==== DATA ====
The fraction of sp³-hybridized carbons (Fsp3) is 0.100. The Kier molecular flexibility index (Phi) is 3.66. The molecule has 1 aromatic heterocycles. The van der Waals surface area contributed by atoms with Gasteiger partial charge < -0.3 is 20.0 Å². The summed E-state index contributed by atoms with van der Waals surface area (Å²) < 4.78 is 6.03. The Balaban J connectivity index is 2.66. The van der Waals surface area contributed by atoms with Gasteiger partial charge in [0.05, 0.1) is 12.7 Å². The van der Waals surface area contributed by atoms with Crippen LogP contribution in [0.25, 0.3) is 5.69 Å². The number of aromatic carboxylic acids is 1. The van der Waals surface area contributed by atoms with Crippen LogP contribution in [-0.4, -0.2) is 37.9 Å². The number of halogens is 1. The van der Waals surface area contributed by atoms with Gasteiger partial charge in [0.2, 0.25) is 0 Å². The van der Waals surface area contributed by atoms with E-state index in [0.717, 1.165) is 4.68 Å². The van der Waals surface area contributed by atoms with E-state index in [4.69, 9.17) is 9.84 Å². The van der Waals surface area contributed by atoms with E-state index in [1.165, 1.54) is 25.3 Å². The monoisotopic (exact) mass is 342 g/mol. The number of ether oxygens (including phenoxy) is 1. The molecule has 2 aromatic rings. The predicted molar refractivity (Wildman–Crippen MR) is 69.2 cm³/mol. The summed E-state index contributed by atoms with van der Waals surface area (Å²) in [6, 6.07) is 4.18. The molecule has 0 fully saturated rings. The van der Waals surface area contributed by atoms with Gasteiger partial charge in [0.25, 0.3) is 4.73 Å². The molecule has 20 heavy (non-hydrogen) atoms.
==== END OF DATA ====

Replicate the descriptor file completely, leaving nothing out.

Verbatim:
The fraction of sp³-hybridized carbons (Fsp3) is 0.100. The Kier molecular flexibility index (Phi) is 3.66. The molecule has 1 aromatic heterocycles. The van der Waals surface area contributed by atoms with Gasteiger partial charge < -0.3 is 20.0 Å². The summed E-state index contributed by atoms with van der Waals surface area (Å²) < 4.78 is 6.03. The Balaban J connectivity index is 2.66. The van der Waals surface area contributed by atoms with Gasteiger partial charge in [0.05, 0.1) is 12.7 Å². The van der Waals surface area contributed by atoms with Crippen LogP contribution in [0.25, 0.3) is 5.69 Å². The number of aromatic carboxylic acids is 1. The van der Waals surface area contributed by atoms with Crippen LogP contribution in [-0.4, -0.2) is 37.9 Å². The number of halogens is 1. The van der Waals surface area contributed by atoms with Gasteiger partial charge in [0.2, 0.25) is 0 Å². The van der Waals surface area contributed by atoms with E-state index in [0.717, 1.165) is 4.68 Å². The van der Waals surface area contributed by atoms with E-state index in [4.69, 9.17) is 9.84 Å². The van der Waals surface area contributed by atoms with E-state index in [1.165, 1.54) is 25.3 Å². The monoisotopic (exact) mass is 342 g/mol. The number of ether oxygens (including phenoxy) is 1. The molecule has 2 aromatic rings. The predicted molar refractivity (Wildman–Crippen MR) is 69.2 cm³/mol. The summed E-state index contributed by atoms with van der Waals surface area (Å²) in [6, 6.07) is 4.18. The molecule has 0 fully saturated rings. The van der Waals surface area contributed by atoms with Gasteiger partial charge in [0.25, 0.3) is 4.73 Å². The molecule has 20 heavy (non-hydrogen) atoms.